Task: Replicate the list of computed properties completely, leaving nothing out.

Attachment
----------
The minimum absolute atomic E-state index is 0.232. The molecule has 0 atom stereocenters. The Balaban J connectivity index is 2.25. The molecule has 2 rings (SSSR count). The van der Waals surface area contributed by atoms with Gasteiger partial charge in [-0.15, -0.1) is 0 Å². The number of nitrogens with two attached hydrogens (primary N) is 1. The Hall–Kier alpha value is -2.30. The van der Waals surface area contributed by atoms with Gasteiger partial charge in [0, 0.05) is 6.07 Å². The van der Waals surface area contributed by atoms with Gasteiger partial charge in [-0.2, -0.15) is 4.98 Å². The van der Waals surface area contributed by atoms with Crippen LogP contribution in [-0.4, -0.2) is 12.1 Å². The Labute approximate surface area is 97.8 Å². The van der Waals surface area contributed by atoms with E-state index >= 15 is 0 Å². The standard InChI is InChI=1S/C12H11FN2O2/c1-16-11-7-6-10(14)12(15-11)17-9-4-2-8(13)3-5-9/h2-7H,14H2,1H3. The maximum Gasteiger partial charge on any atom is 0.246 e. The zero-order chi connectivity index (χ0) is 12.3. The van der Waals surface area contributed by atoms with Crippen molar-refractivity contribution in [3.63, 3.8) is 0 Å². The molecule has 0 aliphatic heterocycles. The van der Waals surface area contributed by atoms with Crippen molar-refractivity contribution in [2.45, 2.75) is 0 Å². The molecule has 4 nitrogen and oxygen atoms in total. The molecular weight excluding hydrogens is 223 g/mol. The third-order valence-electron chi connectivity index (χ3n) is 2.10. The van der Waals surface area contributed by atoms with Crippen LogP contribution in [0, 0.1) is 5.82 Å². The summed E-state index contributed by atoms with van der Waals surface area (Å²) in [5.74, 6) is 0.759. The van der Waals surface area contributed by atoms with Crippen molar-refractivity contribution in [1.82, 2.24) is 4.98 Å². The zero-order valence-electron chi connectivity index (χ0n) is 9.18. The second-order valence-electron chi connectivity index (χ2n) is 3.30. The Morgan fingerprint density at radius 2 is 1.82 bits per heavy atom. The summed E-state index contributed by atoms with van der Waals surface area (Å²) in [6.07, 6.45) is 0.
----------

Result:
The minimum absolute atomic E-state index is 0.232. The molecule has 0 atom stereocenters. The Balaban J connectivity index is 2.25. The molecule has 2 rings (SSSR count). The van der Waals surface area contributed by atoms with Gasteiger partial charge in [-0.15, -0.1) is 0 Å². The number of nitrogens with two attached hydrogens (primary N) is 1. The Hall–Kier alpha value is -2.30. The van der Waals surface area contributed by atoms with Gasteiger partial charge in [0, 0.05) is 6.07 Å². The van der Waals surface area contributed by atoms with Gasteiger partial charge in [-0.2, -0.15) is 4.98 Å². The van der Waals surface area contributed by atoms with Crippen LogP contribution in [-0.4, -0.2) is 12.1 Å². The Labute approximate surface area is 97.8 Å². The van der Waals surface area contributed by atoms with E-state index >= 15 is 0 Å². The standard InChI is InChI=1S/C12H11FN2O2/c1-16-11-7-6-10(14)12(15-11)17-9-4-2-8(13)3-5-9/h2-7H,14H2,1H3. The maximum Gasteiger partial charge on any atom is 0.246 e. The zero-order chi connectivity index (χ0) is 12.3. The van der Waals surface area contributed by atoms with Crippen molar-refractivity contribution in [3.63, 3.8) is 0 Å². The molecule has 0 aliphatic heterocycles. The van der Waals surface area contributed by atoms with Crippen molar-refractivity contribution in [2.45, 2.75) is 0 Å². The molecule has 4 nitrogen and oxygen atoms in total. The molecular weight excluding hydrogens is 223 g/mol. The third-order valence-electron chi connectivity index (χ3n) is 2.10. The van der Waals surface area contributed by atoms with Crippen LogP contribution in [0, 0.1) is 5.82 Å². The summed E-state index contributed by atoms with van der Waals surface area (Å²) in [5.74, 6) is 0.759. The van der Waals surface area contributed by atoms with Crippen molar-refractivity contribution in [1.82, 2.24) is 4.98 Å². The zero-order valence-electron chi connectivity index (χ0n) is 9.18. The second-order valence-electron chi connectivity index (χ2n) is 3.30. The Morgan fingerprint density at radius 2 is 1.82 bits per heavy atom. The summed E-state index contributed by atoms with van der Waals surface area (Å²) in [6.07, 6.45) is 0.